Bagdad Cafe (TV series)
|Created by||Percy Adlon|
|Directed by||Paul Bogart|
|Country of origin||United States|
|No. of seasons||2|
|No. of episodes||15|
|Executive producer(s)||Zev Braun
|Running time||23 minutes|
|Original release||March 30, 1990 – July 27, 1991|
Bagdad Cafe is an American television sitcom starring Whoopi Goldberg and Jean Stapleton that aired on CBS. The series premiered March 30, 1990, and ran two seasons before being cancelled in winter 1990. The last two episodes aired in July 1991. The show is based on the 1987 Percy Adlon film Bagdad Cafe.
- Whoopi Goldberg as Brenda
- Jean Stapleton as Jasmine
- James Gammon as Rudy
- Monica Calhoun as Debbie
- Scott Lawrence as Juney
- Cleavon Little as Sal
In this version, Jasmine was not German.
The series was shot in the conventional sitcom format, in front of a studio audience. The show did not obtain a sizable audience, being forced to compete with ABC's Top 20 hit Family Matters and was cancelled after two seasons.
Insiders say that production of the series ended on November 16, 1990, after a dispute between Goldberg and the show's co-executive producer, Thad Mumford. Executive producer Kenneth Kaufman was told that Goldberg called CBS president Jeff Sagansky in late November to say that she was quitting the show. With no time to recast Goldberg's role, CBS ended the series and pulled the remaining episodes from the broadcast schedule.
Season 1 (1990)
|Title||Original air date||Prod.
|1||1||"Pilot"||March 30, 1990||101|
|2||2||"When You're Hot, You're Hot"||April 6, 1990||103|
|3||3||"You Say It's Your Birthday"||April 13, 1990||102|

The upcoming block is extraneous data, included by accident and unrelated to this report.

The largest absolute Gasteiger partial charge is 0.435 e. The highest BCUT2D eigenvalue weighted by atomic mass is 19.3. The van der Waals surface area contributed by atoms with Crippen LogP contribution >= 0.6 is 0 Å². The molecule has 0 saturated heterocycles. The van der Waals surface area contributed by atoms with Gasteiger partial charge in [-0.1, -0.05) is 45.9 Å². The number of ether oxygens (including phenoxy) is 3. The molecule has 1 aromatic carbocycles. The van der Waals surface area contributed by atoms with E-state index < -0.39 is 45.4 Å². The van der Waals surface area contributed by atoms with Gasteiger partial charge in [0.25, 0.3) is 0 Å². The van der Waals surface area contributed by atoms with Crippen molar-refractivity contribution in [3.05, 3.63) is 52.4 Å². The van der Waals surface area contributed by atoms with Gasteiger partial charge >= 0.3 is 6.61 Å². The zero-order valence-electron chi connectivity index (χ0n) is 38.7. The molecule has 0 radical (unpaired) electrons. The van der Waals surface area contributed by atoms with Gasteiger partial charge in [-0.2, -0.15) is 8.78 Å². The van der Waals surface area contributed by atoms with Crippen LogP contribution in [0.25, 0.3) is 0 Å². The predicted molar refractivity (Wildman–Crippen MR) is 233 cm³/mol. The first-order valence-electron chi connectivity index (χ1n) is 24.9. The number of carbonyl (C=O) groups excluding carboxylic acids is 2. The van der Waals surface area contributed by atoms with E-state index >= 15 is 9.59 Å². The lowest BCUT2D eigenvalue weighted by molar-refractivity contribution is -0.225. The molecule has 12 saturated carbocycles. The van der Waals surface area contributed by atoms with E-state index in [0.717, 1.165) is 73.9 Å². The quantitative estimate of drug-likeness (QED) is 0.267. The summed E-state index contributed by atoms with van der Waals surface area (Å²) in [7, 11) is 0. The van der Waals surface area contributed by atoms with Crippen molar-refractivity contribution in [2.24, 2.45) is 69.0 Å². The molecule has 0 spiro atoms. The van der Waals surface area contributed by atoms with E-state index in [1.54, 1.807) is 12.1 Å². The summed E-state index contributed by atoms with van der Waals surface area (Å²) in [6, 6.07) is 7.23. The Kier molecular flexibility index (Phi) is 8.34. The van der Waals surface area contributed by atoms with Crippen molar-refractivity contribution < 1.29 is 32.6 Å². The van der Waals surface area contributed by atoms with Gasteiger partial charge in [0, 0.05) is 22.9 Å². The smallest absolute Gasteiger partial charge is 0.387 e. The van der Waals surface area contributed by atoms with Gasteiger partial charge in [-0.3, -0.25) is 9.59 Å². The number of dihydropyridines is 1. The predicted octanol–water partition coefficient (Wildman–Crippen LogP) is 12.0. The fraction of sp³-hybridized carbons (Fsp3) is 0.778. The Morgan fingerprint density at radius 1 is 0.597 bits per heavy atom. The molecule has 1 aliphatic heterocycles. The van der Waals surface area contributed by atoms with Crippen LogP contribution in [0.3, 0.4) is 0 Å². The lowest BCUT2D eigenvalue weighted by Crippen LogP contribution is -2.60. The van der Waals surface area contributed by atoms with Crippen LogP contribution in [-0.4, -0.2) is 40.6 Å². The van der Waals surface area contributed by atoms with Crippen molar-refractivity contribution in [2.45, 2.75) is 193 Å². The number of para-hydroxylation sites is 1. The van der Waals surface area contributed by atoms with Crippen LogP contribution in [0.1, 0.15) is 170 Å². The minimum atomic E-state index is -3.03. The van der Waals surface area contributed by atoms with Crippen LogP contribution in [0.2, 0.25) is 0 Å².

|4||4||"Too Many Cooks"||April 27, 1990||106|
|5||5||"Breakdown"||May 4, 1990||105|
|6||6||"Art"||May 11, 1990||104|
Season 2 (1990–91)
|Title||Original air date||Prod.
|7||1||"This Bird Has Flown"||September 28, 1990||204|
|8||2||"Not Enough Cooks"||October 5, 1990||201|
|9||3||"City on a Hill"||October 26, 1990||202|
|10||4||"Sixteen Candles"||November 2, 1990||205|
|11||5||"I Got a Crush on You"||November 9, 1990||206|
|12||6||"Rainy Days and Mondays"||November 16, 1990||207|
|13||7||"Hell Hath No Fury"||November 23, 1990||203|
|14||8||"Over My Dead Body"||July 27, 1991||208|
|15||9||"Prisoner of Love"||July 27, 1991||209|
Ken Tucker of Entertainment Weekly rated the series a C, saying that "rarely has a bad sitcom been better acted". Despite being impressed with the acting from Stapleton and Little, Tucker was disappointed that the producers did not hire better writers, to match the quality of the movie on which the series is based. Howard Rosenberg of the Los Angeles Times said the show's premiere "doesn't click tonight, it yields no laughs". However, John J. O'Connor of The New York Times remarks that, "The stars seem to be enjoying themselves immensely", and complements the director of the pilot noting, "Paul Bogart, a sitcom miracle worker, directs the first episode with enough aplomb to qualify himself as a master illusionist."
- O'Connor, John J. (March 30, 1990). "TV Weekend; Open Season on Husbands as Comedy Stars Return". The New York Times. Retrieved 2009-07-09.
- Rosenberg, Howard (March 30, 1990). "TV Reviews - Goldberg, Stapleton Team in 'Bagdad Cafe'". Los Angeles Times. Retrieved 2009-07-09.
- Tucker, Ken (March 30, 1990). "Bagdad Cafe". Entertainment Weekly. Retrieved 2009-07-09.
- Harris, Mark (December 21, 1990). "Goodbye to Bagdad Cafe". Entertainment Weekly. Retrieved 2009-07-09.
- Puig, Claudia (November 27, 1990). "TV & Video". Los Angeles Times. Retrieved 2009-07-09.
- From the United States Copyright Office catalog: "Public Catalog - Copyright Catalog (1978 to present) - Basic Search". United States Copyright Office. Retrieved 2016-03-20.
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